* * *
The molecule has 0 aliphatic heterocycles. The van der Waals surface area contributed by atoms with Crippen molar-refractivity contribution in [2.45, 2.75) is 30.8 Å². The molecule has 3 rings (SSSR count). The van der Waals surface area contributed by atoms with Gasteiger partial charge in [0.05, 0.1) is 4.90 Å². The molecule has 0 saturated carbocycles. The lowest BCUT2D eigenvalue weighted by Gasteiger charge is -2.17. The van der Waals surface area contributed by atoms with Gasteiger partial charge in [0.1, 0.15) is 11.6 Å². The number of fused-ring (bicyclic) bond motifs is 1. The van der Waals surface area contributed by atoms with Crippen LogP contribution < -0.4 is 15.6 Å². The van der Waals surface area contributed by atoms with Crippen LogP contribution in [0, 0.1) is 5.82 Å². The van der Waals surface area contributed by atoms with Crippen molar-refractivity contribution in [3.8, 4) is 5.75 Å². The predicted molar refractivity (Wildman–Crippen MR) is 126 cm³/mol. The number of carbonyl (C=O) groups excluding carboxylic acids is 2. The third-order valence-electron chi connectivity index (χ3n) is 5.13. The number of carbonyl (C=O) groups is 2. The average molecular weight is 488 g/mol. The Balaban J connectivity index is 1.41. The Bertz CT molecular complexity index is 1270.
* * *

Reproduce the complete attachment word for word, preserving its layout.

The molecule has 0 aliphatic heterocycles. The van der Waals surface area contributed by atoms with Crippen molar-refractivity contribution in [2.45, 2.75) is 30.8 Å². The molecule has 3 rings (SSSR count). The van der Waals surface area contributed by atoms with Gasteiger partial charge in [0.05, 0.1) is 4.90 Å². The molecule has 0 saturated carbocycles. The lowest BCUT2D eigenvalue weighted by Gasteiger charge is -2.17. The van der Waals surface area contributed by atoms with Gasteiger partial charge in [0.1, 0.15) is 11.6 Å². The number of fused-ring (bicyclic) bond motifs is 1. The van der Waals surface area contributed by atoms with Crippen LogP contribution < -0.4 is 15.6 Å². The van der Waals surface area contributed by atoms with Crippen LogP contribution in [0, 0.1) is 5.82 Å². The van der Waals surface area contributed by atoms with Crippen molar-refractivity contribution in [3.8, 4) is 5.75 Å². The predicted molar refractivity (Wildman–Crippen MR) is 126 cm³/mol. The number of carbonyl (C=O) groups excluding carboxylic acids is 2. The third-order valence-electron chi connectivity index (χ3n) is 5.13. The number of carbonyl (C=O) groups is 2. The average molecular weight is 488 g/mol. The Balaban J connectivity index is 1.41. The Bertz CT molecular complexity index is 1270.